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Kari Lee McInneny Mcrae

kari

In a sunny backyard in Melbourne’s north, we huddled into Kari Lee’s home studio. The beauty of visiting a ceramicists studio is there is always plenty to look at, pick up and hold. Kari showed us around her space and told us how she transferred the things she originally loved about painting, into a ceramics and sculpture practice.

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How did you find your way into painting and sculpture?

I started studying at VCA, where I moved from illustration into sculptural painting with a focus on minimalism and abstraction. My love of ceramics began in a year break after this degree. I made a bunch of pinch pots using air dry clay. My housemate at the time was doing slip casting and taught me too, I quickly became a bit obsessed.

All of a sudden I was working with clay and I found it was the same surface I was trying to get with my paint. I was really into colour theory when I was painting and this translated into the way I approached ceramics too. I loved the scientific process of playing with glazes.

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Previously, when you’ve exhibited it’s been a part of a group show. How does this affect the way you work?

I really love working with the object makers who I did the show at Junior Space with last year: Tessy King, Sam O’Farrell, Niamh Minogue, Caelan Blake. Objects of Ideation was really different to how I would display my work on my own – which would be quite minimal. When I work with others I tend to let go a bit of how rigid I can be. In the group show our personalities are combined together, with each of the works responding to one another.

Some group shows I plan the layout beforehand, but with this one we brought a bunch of work we all liked and then looked at how we could work with the space. We started with one piece on the wall and then went from there.

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Do you think about the work you make for a gallery space versus how it will live in someone’s home?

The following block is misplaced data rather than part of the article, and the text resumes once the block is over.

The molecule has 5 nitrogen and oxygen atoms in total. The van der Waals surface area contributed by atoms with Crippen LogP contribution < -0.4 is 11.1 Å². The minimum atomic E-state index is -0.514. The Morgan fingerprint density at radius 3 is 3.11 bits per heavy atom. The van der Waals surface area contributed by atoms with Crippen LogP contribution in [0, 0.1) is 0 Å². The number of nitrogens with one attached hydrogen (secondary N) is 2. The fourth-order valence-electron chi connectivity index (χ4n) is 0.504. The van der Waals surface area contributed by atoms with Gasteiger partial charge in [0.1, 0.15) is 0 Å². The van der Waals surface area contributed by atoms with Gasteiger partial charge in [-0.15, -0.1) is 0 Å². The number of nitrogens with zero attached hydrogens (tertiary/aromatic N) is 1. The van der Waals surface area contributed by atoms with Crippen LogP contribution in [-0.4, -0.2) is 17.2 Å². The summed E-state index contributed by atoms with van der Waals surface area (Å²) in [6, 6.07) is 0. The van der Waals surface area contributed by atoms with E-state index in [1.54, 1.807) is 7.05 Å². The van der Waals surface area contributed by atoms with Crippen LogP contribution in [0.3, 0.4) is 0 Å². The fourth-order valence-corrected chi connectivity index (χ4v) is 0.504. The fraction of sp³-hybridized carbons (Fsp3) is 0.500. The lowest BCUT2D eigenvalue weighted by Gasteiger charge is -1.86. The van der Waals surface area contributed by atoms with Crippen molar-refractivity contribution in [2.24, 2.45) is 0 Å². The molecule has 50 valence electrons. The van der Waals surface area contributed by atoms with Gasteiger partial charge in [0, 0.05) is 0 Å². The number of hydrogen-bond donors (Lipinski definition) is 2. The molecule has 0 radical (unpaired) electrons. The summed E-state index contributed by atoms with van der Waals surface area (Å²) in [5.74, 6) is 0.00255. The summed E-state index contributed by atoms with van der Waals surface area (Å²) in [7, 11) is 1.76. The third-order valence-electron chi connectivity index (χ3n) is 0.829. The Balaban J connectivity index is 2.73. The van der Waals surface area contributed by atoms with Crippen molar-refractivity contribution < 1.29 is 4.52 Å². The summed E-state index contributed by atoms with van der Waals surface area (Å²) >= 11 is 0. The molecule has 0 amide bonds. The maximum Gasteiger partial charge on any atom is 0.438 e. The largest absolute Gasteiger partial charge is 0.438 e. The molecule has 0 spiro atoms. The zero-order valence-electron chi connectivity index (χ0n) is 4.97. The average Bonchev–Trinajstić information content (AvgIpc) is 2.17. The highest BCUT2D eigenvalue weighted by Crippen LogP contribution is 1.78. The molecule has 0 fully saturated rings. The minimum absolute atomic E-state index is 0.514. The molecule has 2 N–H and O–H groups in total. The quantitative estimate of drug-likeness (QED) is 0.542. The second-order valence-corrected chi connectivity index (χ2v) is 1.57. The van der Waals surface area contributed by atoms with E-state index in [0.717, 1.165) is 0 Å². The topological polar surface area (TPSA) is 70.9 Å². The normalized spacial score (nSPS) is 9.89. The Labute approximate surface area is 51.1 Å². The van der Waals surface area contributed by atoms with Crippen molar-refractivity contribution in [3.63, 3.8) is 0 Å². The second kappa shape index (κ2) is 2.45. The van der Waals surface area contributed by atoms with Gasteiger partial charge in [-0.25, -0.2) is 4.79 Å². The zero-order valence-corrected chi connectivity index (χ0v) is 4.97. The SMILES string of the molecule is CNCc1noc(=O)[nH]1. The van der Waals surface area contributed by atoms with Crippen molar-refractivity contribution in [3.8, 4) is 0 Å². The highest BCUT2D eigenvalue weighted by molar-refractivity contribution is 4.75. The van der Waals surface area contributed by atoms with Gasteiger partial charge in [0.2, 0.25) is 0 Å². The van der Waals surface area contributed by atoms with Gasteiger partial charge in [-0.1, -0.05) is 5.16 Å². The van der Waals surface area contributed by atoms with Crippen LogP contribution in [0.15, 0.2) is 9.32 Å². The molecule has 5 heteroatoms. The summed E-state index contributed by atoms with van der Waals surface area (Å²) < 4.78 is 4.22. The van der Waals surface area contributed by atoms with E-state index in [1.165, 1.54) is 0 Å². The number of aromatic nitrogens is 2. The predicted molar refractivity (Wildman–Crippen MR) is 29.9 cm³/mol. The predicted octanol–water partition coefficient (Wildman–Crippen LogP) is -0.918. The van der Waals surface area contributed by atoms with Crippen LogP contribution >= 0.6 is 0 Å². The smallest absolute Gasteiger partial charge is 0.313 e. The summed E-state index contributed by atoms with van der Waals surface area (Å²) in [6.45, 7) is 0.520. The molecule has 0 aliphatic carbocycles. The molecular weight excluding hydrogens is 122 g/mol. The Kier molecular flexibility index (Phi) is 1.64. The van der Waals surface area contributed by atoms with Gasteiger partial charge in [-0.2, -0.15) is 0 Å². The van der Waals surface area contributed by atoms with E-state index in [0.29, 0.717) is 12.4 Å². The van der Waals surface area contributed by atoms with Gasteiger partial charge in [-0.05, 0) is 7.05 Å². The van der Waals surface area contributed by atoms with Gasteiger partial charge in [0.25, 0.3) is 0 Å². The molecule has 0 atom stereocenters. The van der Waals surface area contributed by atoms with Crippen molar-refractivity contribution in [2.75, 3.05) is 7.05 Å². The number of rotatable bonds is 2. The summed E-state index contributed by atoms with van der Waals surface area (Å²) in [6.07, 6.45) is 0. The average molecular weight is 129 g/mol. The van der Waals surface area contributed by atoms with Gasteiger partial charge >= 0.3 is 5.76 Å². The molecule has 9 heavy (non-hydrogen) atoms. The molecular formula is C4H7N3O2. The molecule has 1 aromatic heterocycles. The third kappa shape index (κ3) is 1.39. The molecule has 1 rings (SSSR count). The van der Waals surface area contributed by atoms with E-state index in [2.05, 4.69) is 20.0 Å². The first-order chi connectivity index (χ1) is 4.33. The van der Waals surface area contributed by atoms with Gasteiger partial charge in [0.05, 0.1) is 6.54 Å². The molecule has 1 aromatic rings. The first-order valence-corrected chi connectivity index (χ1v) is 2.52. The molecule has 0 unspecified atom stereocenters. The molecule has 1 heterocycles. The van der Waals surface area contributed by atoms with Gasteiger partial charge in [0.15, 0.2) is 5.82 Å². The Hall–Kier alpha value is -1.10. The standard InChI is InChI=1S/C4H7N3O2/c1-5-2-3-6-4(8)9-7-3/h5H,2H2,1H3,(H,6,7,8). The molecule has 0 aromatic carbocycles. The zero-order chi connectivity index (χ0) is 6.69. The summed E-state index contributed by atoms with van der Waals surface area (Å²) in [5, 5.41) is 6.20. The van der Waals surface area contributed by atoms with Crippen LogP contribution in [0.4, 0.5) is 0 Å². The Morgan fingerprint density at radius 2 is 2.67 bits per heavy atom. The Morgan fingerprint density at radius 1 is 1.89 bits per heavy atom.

In Objects of Ideation our work was all mixed together. The common tie was that we are all making ceramics, but displaying them quite differently to the conventional  way ceramics  were historically presented. We wanted the viewer to touch and feel the work and play with it.

Recently, I’ve been playing with interior architectural spaces. I read Gaston Bachelard’s book, The Poetics of Space. It is all about how different spaces represent memories with a greater story. For example: looking at how the corner of the room can represent the experience of being banished/ alone/ empty and being in trouble…or how this area of a room is normally an empty space.

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You’ve also spoken about the personal side to your work. Can you tell us a bit about this?

I’m interested in the spaces that people forget about or ignore. For an upcoming project I’m working on with Nell Grant I have made moulds of sections of Seventh gallery with pinkysil, which I will then make into ceramic.

If it is a piece going to be in a home, it is about me letting go. I watched a video of Agnes Martin, who spoke about this process… “once a work goes out the door that is it”.

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How does working in Melbourne inspire or affect you?

I’ve never worked anywhere else, but I’m always finding new local artists I love. Also, being stocked in places like Junior Space has been awesome. When I first started doing ceramics I used to think it had to be functional to be stocked in galleries or shops. Junior Space has changed that for me.

You’ll find plenty of Kari-Lee’s creations around the Junior Space store. If you find one you like, prices start from $30 – SHOP KARI LEE 

Interview by Lauren Brumley
Photographs by Bec Capp

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